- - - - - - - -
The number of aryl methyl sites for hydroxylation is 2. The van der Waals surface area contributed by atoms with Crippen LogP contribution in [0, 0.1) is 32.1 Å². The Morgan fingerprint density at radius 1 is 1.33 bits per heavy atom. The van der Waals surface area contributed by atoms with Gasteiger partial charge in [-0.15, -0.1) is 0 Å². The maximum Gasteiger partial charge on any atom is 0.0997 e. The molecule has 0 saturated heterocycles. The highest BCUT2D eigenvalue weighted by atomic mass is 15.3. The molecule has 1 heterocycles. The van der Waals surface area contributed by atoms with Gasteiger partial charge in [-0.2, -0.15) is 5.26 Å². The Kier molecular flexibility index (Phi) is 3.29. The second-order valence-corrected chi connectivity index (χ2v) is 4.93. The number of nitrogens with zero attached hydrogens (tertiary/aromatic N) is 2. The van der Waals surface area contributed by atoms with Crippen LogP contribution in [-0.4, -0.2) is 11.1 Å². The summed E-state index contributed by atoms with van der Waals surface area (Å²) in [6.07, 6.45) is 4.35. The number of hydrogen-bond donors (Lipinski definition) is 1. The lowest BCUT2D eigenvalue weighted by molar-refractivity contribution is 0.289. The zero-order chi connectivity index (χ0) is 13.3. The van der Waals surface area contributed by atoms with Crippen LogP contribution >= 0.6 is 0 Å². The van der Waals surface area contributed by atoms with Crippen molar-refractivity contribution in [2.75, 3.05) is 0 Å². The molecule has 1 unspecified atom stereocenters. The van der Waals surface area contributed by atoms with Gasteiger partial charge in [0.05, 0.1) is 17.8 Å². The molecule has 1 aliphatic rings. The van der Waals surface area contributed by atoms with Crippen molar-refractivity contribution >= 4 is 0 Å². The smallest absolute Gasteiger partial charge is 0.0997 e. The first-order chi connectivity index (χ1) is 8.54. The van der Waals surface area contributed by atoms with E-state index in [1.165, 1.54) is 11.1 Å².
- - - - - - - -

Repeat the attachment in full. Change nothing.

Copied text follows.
The number of aryl methyl sites for hydroxylation is 2. The van der Waals surface area contributed by atoms with Crippen LogP contribution in [0, 0.1) is 32.1 Å². The Morgan fingerprint density at radius 1 is 1.33 bits per heavy atom. The van der Waals surface area contributed by atoms with Gasteiger partial charge in [-0.15, -0.1) is 0 Å². The maximum Gasteiger partial charge on any atom is 0.0997 e. The molecule has 0 saturated heterocycles. The highest BCUT2D eigenvalue weighted by atomic mass is 15.3. The molecule has 1 heterocycles. The van der Waals surface area contributed by atoms with Gasteiger partial charge in [-0.2, -0.15) is 5.26 Å². The Kier molecular flexibility index (Phi) is 3.29. The second-order valence-corrected chi connectivity index (χ2v) is 4.93. The number of nitrogens with zero attached hydrogens (tertiary/aromatic N) is 2. The van der Waals surface area contributed by atoms with Crippen LogP contribution in [-0.4, -0.2) is 11.1 Å². The summed E-state index contributed by atoms with van der Waals surface area (Å²) in [6.07, 6.45) is 4.35. The number of hydrogen-bond donors (Lipinski definition) is 1. The lowest BCUT2D eigenvalue weighted by molar-refractivity contribution is 0.289. The zero-order chi connectivity index (χ0) is 13.3. The van der Waals surface area contributed by atoms with Crippen LogP contribution >= 0.6 is 0 Å². The van der Waals surface area contributed by atoms with Crippen molar-refractivity contribution in [2.75, 3.05) is 0 Å². The molecule has 1 unspecified atom stereocenters. The van der Waals surface area contributed by atoms with Gasteiger partial charge in [0.05, 0.1) is 17.8 Å². The molecule has 1 aliphatic rings. The van der Waals surface area contributed by atoms with Crippen molar-refractivity contribution >= 4 is 0 Å². The smallest absolute Gasteiger partial charge is 0.0997 e. The first-order chi connectivity index (χ1) is 8.54. The van der Waals surface area contributed by atoms with E-state index in [1.165, 1.54) is 11.1 Å².